Trico League leader Woodland defeated visiting Columbia High in four sets for the second time this season to remain unbeaten in league play and on the season.
Woodland (7-0, 8-0) broke away from a 7-7 tie to win the opening set of the Oct. 4 match 15-7.
The second set also belonged to the Beavers. They pasted the Bruins 15-2 to take a 2-0 lead in the match.
The Bruins (0-7, 2-8) avoided being swept by taking the third set 15-13.
The key to that outcome, Bruins Coach Amy Kasenga said, was the Bruins' "we've got nothing to lose" attitude.
"Before the third game I told the girls we were expected to lose, so we might as well go out and have fun and play as hard as we can."
The Bruins followed their coach's advice and got off to a fast start.
They scored first and eventually built a 13-8 lead before the Beavers rallied to tie the set at 13.
Said Kasenga: "We had a little bit of a letdown, but we still were able to finish it off."
It was Woodland that scored first and fast in the fourth set en route to a 15-0 match-ending victory.
According to Kasenga, however, that final score did not truly reflect the Bruins' play in the fourth set.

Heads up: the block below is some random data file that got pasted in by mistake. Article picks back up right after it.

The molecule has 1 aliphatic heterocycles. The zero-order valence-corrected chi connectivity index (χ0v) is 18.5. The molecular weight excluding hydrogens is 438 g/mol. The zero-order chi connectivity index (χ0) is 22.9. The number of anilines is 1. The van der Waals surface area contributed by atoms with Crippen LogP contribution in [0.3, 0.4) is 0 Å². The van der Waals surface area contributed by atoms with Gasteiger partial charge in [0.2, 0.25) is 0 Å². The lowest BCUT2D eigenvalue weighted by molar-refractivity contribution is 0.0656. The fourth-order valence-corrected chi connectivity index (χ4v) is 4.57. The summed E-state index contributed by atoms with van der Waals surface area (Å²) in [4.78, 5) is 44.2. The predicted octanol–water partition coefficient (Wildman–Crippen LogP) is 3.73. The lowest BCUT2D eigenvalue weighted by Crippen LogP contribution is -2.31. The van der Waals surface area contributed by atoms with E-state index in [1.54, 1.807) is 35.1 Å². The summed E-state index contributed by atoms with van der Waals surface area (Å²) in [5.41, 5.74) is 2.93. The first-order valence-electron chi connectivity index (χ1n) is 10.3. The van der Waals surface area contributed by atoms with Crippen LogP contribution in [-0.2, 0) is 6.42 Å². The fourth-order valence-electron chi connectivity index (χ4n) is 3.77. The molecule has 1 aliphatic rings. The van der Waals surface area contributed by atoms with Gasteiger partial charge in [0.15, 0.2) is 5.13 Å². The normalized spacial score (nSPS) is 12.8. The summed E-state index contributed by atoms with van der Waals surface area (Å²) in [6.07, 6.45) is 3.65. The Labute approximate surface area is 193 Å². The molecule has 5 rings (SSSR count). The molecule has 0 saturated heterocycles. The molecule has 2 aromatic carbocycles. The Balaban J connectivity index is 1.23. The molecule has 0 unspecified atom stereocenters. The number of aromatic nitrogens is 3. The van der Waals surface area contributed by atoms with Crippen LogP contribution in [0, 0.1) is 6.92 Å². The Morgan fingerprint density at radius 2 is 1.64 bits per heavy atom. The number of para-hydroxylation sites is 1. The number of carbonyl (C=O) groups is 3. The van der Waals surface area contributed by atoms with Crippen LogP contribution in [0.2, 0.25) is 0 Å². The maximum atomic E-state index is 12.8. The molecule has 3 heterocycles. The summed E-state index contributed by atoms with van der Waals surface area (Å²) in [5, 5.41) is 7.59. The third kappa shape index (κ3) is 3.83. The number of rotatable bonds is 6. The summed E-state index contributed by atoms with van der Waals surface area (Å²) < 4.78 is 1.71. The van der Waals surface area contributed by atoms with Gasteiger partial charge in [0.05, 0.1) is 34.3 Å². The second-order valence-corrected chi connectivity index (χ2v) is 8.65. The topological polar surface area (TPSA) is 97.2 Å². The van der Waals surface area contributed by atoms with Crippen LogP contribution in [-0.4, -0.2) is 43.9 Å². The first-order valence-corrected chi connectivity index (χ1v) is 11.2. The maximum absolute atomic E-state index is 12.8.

"The score makes it look like we rolled over and played dead, but we really didn't play that badly," she said. "They had a server who hit some challenging serves and our passes just weren't that great."
For the match, the Bruins' passing percentage was 74 percent (200-269).
Their serving percentage was much better: 98 percent. They missed only one of their 50 serves -- a total that reflects the scores of the match -- but had no aces.
Columbia's hitting percentage was a respectable 75 percent (64-85), but only four resulted in kills. Junior Kristin Janney knocked down two of those and juniors Crystal Blankenship and Mallory Holtman each had one.
Columbia's junior varsity squad lost all three of its games, 15-12, 15-4, 15-0.
Five players -- Corrine Blankenship, Meghan McCutcheon, Megan Harvey, Desirae Lexa and Krista Bakke -- served 100 percent. Blankenship and Emily Swick both had aces.
Kasenga said the Junior Bruins played well in the first set because they were focused and consistent in their approach. Not so in the second set.
"The big difference between the first game and the second was that they only let one ball hit the floor in the first," Kasenga observed.